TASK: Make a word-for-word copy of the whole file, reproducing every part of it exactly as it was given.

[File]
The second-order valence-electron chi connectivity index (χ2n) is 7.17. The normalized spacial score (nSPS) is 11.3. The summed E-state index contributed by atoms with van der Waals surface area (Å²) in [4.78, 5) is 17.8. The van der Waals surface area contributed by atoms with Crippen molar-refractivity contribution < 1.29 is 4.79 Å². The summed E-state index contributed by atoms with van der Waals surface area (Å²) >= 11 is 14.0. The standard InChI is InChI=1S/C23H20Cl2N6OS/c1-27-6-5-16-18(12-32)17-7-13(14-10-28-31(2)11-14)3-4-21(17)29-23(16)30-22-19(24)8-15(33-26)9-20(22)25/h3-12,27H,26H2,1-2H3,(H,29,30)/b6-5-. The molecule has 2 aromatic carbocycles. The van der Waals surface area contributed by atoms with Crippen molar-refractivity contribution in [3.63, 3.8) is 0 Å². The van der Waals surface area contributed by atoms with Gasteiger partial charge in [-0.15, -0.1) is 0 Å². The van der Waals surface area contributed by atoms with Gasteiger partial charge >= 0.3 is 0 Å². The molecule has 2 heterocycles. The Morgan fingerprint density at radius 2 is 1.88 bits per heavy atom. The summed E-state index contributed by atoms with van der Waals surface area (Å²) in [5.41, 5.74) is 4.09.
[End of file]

The second-order valence-electron chi connectivity index (χ2n) is 7.17. The normalized spacial score (nSPS) is 11.3. The summed E-state index contributed by atoms with van der Waals surface area (Å²) in [4.78, 5) is 17.8. The van der Waals surface area contributed by atoms with Crippen molar-refractivity contribution < 1.29 is 4.79 Å². The summed E-state index contributed by atoms with van der Waals surface area (Å²) >= 11 is 14.0. The standard InChI is InChI=1S/C23H20Cl2N6OS/c1-27-6-5-16-18(12-32)17-7-13(14-10-28-31(2)11-14)3-4-21(17)29-23(16)30-22-19(24)8-15(33-26)9-20(22)25/h3-12,27H,26H2,1-2H3,(H,29,30)/b6-5-. The molecule has 2 aromatic carbocycles. The van der Waals surface area contributed by atoms with Crippen molar-refractivity contribution in [3.63, 3.8) is 0 Å². The van der Waals surface area contributed by atoms with Gasteiger partial charge in [-0.15, -0.1) is 0 Å². The van der Waals surface area contributed by atoms with Gasteiger partial charge >= 0.3 is 0 Å². The molecule has 2 heterocycles. The Morgan fingerprint density at radius 2 is 1.88 bits per heavy atom. The summed E-state index contributed by atoms with van der Waals surface area (Å²) in [5.41, 5.74) is 4.09.